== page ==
Table 1 Patient characteristics (n = 57)

Click here to view
Table 2 Comparison of response and outcome

Click here to view



  Discussion Top


Ideally, a study on the new CML prognostic score and its influence on the outcome should be performed prospectively on newly diagnosed patients with frequent hematologic, cytogenetic, and molecular evaluation and with prolonged follow-up. To conduct such a study on pediatric CML patients would be very difficult because of its rarity. We therefore chose to conduct this retrospective study on newly diagnosed pediatric CML CP patients on imatinib in whom we could study EUTOS risk groups and their response and outcome at the end of 2 years.

In the present study, two-thirds of the children were in the low-risk group and constituted the majority. The cytogenetic response at 12 months was numerically better in the low-risk cohort than in the high-risk cohort, but the difference was not statistically significant. The MMR at 18 months was numerically better for the low-risk cohort than for the high-risk cohort, but the difference was not statistically significant. The positive predictive value (PPV) of the low-risk cohort and the negative predictive value of the high-risk cohort for attaining CCyR at 12 months was 69 and 42%, respectively. The PPV of the low-risk cohort and the negative predictive value of the high-risk cohort for attaining MMR at 18 months was 68 and 40%, respectively. The EFS was 90% in both groups at the end of 2 years. These were inferior compared with those of Hasford et al. [4], who revealed a PPV for CCyR of 84% and PPV for MMR of 86% [4].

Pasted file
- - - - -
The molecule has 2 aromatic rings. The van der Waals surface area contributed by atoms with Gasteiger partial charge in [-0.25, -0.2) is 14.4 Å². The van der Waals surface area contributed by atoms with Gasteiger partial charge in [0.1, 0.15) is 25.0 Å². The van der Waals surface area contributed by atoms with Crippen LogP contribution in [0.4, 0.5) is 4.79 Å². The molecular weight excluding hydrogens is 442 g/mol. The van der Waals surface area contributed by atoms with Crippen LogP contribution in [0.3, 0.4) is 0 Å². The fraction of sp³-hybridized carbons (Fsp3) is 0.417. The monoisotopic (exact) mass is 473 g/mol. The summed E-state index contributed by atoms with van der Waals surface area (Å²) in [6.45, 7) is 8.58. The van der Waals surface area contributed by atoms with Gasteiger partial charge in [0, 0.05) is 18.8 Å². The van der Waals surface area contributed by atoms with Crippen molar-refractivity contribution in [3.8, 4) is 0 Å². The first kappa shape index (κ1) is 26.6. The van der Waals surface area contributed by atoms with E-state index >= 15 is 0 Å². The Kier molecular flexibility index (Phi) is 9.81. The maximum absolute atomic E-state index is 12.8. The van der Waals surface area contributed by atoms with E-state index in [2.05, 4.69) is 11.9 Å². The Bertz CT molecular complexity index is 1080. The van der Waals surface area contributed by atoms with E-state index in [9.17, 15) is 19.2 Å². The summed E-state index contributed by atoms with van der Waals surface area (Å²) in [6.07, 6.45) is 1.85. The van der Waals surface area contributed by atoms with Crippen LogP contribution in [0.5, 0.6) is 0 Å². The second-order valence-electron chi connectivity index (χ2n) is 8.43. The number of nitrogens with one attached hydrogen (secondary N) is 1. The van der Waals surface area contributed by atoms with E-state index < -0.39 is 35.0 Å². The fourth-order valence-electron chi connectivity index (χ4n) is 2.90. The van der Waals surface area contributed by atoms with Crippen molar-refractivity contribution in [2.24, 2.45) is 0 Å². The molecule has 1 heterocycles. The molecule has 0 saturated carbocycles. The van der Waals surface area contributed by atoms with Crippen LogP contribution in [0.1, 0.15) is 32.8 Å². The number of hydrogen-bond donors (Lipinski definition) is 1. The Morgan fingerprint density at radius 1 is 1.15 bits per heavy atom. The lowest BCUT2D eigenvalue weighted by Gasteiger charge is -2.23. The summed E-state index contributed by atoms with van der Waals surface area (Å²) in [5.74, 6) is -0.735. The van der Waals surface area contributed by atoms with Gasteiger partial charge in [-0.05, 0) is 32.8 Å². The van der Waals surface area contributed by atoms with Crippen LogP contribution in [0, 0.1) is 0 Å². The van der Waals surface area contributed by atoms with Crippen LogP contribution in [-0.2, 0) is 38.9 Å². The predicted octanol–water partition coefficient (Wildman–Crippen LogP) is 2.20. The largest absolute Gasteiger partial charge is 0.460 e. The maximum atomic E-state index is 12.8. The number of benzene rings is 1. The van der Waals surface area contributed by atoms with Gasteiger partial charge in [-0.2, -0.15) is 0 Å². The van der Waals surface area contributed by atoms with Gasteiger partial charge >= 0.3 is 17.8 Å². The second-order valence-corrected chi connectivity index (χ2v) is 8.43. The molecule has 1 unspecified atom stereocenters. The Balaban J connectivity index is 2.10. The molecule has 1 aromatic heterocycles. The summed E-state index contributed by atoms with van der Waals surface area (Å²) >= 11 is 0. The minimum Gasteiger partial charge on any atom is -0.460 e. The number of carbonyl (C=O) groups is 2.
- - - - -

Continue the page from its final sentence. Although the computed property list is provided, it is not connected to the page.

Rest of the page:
There are several studies on the ability of EUTOS scores to predict the cytogenetic response and outcome of CML patients. These studies have shown inconsistent results and are summarized in [Table 3]. Since Hasford et al. [4]first validated the EUTOS score in 2011, several investigators have attempted to conform its utility. Marin et al. [5] reported that it did not predict the 8-year cumulative cytogenetic response, molecular response, EFS, and overall survival. This has raised concern regarding the effectiveness of the EUTOS score. However, studies by Hoffmann and colleagues [6],[8],[10],[11],[13] have concluded that the EUTOS score predicts response and outcome.
Table 3 Comparison with other studies

Click here to view


In contrast, studies by Jabbour et al. [7] and Yamamoto et al. [12] concluded that the EUTOS score did not predict the response and outcome. The present study also showed a similar result. Tiribelli et al. [9] concluded that it predicted the 5-year outcome but not the cytogenetic response.

The probable reasons for such disparity could be the following:

  1. manual spleen palpation leading to erroneous interpretation of risk score;
  2. studies including second-generation TKI altering the results;
  3. nonuniformity in study population as a result of inclusion of patients undergoing imatinib treatment as both front line and second line after progression on interferon; and
  4. adherence to treatment having an effect on outcome, which was not studied.


Other reasons could be variabilities in pharmacogenomic, pharmacodynamic, and genomic profiles among the patients, which may have had a profound effect on response and outcome. The poor predictive ability of this score in the present study could be due to the small sample size and single-center design.

In summary, with the increase in available treatment options for pediatric CML patients, there is a gross unmet need in risk stratification, which will aid in therapeutic decisions. The ideal risk score metric should be simple, universally acceptable, and able to clearly discriminate the risk groups with high sensitivity and specificity. The present study did not validate the effectiveness of the EUTOS risk score in predicting the response and outcome. Currently, the usefulness of the EUTOS risk score in stratifying pediatric CML is uncertain. To resolve this issue, new prognostic models incorporating various biologic and molecular features need to be tested in a multicenter prospective study involving the pediatric CML population over a long follow-up period.